There are practices that corporate content creators have been putting in effect for decades that allow them to distribute their stories and generate a profit while they do it.

This workshop will give you access to an insider’s view of corporate
storytellers. Corporate storytellers such as The Greenville News and local CBS affiliate WSPA have a lot in common with you as a writer: the need to create stories and earn a living in the process.

In my workshop, “Five MORE Things I Learned from Corporate America that Help Your Writing Business Pay for Itself ” we’ll unpack what I learned from corporate America that help your writing business pay for itself.

 

Edie Melson – Love the World You Build

As fiction writers, we are world builders. It doesn’t matter what genre we pursue, we are still creating an imaginary place for readers to hang out and experience our stories. These worlds are limited only by our imagination. But just like in the physical world, there are rules we must follow—a lot of the time we get to make up the rules—but there are still rules.
In my workshop, “Love the World You Build,” I share how to build a consistent world that makes sense for your reader. We’ll discuss the power of language and invented words, research for places that have actually existed and how to make your setting an important character in the story you tell.

 

 

 

Linda Vigen Phillips – Using Verse to Get to the Heart of Your Story

                                       

Writing a verse novel may not be your intention or even your cup of tea, but writing in verse can be good for your writing health.  As writers, we all mine our past, and capturing difficult or sensitive memories in verse is a therapeutic exercise that can lead to strong story elements.  Suffering from writer’s block? Throw rules out the window and jot down whatever comes to mind in a free-verse format. Want to probe deeper into your characters?  Have them write their hearts out in verse. This method is particularly effective in capturing the depth and voice of a protagonist on a spiritual journey.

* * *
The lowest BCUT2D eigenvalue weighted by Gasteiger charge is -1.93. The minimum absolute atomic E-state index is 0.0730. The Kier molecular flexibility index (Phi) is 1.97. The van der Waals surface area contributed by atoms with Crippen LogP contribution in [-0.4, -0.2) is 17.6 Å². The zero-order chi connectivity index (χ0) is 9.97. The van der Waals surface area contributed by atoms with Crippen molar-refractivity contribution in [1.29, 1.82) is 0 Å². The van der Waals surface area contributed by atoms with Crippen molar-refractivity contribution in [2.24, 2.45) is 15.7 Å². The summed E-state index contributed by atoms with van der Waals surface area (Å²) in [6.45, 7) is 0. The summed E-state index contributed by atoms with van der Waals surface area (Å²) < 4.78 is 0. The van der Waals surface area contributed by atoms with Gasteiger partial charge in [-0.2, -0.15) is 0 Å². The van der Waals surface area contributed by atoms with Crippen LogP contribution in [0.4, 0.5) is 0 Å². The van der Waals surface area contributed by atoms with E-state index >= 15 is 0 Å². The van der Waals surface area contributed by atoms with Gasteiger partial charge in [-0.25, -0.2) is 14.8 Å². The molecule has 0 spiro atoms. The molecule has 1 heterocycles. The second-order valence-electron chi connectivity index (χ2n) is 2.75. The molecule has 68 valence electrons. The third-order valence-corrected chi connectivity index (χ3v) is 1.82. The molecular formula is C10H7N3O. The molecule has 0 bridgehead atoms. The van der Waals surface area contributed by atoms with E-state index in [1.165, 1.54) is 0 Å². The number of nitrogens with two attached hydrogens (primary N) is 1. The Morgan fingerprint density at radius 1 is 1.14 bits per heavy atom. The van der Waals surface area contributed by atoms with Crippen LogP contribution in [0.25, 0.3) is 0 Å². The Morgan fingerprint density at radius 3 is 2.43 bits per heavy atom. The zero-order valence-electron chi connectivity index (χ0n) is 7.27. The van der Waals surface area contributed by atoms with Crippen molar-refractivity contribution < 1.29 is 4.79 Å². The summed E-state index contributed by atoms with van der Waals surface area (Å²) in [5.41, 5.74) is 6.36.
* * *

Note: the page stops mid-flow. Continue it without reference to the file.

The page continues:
In, “Using Verse to Get to the Heart of Your Story,” we will explore a variety of formats that authors have used successfully in their verse novels.  Participants will have the opportunity to turn an emotionally charged memory or idea into free verse, and to use a shape poem to show setting, action, or mood.   

 

Kenzi Nevins – An ILLUSTRATOR’S Market: Portfolio, Platform, and Proposals

 

Imagine walking into a bookstore and seeing a line of stuffed animals above the children’s book section…but these aren’t just any animals, they’re yours! The illustrations from your book, brought to life. What does it take to stand out in today’s increasingly freelance illustration market? What tools does an illustrator need once the drawings are finished to have kids, adults, and EDITORS begging for more? Come to “An Illustrator’s Market: Portfolio, Platform, and Proposals” to find out!

 

                     

Nancy Lohr – The Plot Thickens

 

An idea, an emotion, a hero or heroine (the protagonist) all are necessary elements to include in a novel for children, but none of these are suitable for a strong and compelling plot. My workshop. “The Plot Thickens” will look at a variety of ways to develop a plot that will hold a reader’s attention and deliver a satisfying forward-moving story.

 

 

                                     

                                      Attention Teens

Carol Baldwin – Let Your Characters Do the Heavy Work

 

Try this recipe for story success: Start with a memorable, authentic protagonist. Add a complicated, believable antagonist. Put them into a sensory setting and watch what conflicts ensue.  In this workshop, we’ll complete several writing exercises that will help you deepen your unforgettable, true-to-life characters.

 

                                                     

 

Two Giveaways